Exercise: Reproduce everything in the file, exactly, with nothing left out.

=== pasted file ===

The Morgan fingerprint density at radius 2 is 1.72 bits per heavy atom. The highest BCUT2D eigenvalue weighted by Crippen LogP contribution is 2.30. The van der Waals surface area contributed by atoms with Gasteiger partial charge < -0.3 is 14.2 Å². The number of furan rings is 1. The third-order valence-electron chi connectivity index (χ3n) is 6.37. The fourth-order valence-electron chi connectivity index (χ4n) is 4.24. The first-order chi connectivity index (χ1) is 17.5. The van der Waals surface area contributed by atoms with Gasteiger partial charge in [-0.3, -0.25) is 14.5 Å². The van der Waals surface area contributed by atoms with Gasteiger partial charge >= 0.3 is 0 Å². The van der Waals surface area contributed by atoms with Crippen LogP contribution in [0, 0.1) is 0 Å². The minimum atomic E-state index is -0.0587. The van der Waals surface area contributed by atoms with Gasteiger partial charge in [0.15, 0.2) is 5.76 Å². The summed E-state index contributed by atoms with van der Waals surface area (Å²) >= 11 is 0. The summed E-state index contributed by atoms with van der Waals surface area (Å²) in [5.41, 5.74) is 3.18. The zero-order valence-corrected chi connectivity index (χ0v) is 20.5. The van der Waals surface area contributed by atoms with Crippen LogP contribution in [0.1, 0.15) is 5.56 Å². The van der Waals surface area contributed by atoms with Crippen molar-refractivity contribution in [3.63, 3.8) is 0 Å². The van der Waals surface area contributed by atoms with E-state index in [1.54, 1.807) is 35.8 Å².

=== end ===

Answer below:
The Morgan fingerprint density at radius 2 is 1.72 bits per heavy atom. The highest BCUT2D eigenvalue weighted by Crippen LogP contribution is 2.30. The van der Waals surface area contributed by atoms with Gasteiger partial charge < -0.3 is 14.2 Å². The number of furan rings is 1. The third-order valence-electron chi connectivity index (χ3n) is 6.37. The fourth-order valence-electron chi connectivity index (χ4n) is 4.24. The first-order chi connectivity index (χ1) is 17.5. The van der Waals surface area contributed by atoms with Gasteiger partial charge in [-0.3, -0.25) is 14.5 Å². The van der Waals surface area contributed by atoms with Gasteiger partial charge >= 0.3 is 0 Å². The van der Waals surface area contributed by atoms with Crippen LogP contribution in [0, 0.1) is 0 Å². The minimum atomic E-state index is -0.0587. The van der Waals surface area contributed by atoms with Gasteiger partial charge in [0.15, 0.2) is 5.76 Å². The summed E-state index contributed by atoms with van der Waals surface area (Å²) >= 11 is 0. The summed E-state index contributed by atoms with van der Waals surface area (Å²) in [5.41, 5.74) is 3.18. The zero-order valence-corrected chi connectivity index (χ0v) is 20.5. The van der Waals surface area contributed by atoms with Crippen LogP contribution in [0.1, 0.15) is 5.56 Å². The van der Waals surface area contributed by atoms with Crippen molar-refractivity contribution in [3.63, 3.8) is 0 Å². The van der Waals surface area contributed by atoms with E-state index in [1.54, 1.807) is 35.8 Å².